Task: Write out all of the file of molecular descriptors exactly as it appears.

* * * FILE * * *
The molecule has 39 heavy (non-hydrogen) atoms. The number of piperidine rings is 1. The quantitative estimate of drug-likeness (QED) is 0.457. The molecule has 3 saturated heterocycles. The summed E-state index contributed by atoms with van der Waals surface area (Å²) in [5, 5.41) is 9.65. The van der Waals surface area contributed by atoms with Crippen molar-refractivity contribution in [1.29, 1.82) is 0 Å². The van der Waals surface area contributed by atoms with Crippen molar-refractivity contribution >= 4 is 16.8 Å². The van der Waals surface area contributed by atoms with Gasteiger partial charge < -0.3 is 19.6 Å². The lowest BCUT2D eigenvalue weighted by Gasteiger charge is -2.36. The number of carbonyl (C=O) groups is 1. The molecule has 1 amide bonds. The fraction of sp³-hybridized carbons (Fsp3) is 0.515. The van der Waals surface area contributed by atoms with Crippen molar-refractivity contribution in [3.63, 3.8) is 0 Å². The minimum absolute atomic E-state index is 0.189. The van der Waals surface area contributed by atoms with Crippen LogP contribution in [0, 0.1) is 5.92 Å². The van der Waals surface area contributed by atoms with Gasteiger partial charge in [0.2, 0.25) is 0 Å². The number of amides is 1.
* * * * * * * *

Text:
The molecule has 39 heavy (non-hydrogen) atoms. The number of piperidine rings is 1. The quantitative estimate of drug-likeness (QED) is 0.457. The molecule has 3 saturated heterocycles. The summed E-state index contributed by atoms with van der Waals surface area (Å²) in [5, 5.41) is 9.65. The van der Waals surface area contributed by atoms with Crippen molar-refractivity contribution in [1.29, 1.82) is 0 Å². The van der Waals surface area contributed by atoms with Crippen molar-refractivity contribution >= 4 is 16.8 Å². The van der Waals surface area contributed by atoms with Gasteiger partial charge < -0.3 is 19.6 Å². The lowest BCUT2D eigenvalue weighted by Gasteiger charge is -2.36. The number of carbonyl (C=O) groups is 1. The molecule has 1 amide bonds. The fraction of sp³-hybridized carbons (Fsp3) is 0.515. The van der Waals surface area contributed by atoms with Crippen molar-refractivity contribution in [3.63, 3.8) is 0 Å². The minimum absolute atomic E-state index is 0.189. The van der Waals surface area contributed by atoms with Crippen LogP contribution in [0, 0.1) is 5.92 Å². The van der Waals surface area contributed by atoms with Gasteiger partial charge in [0.2, 0.25) is 0 Å². The number of amides is 1.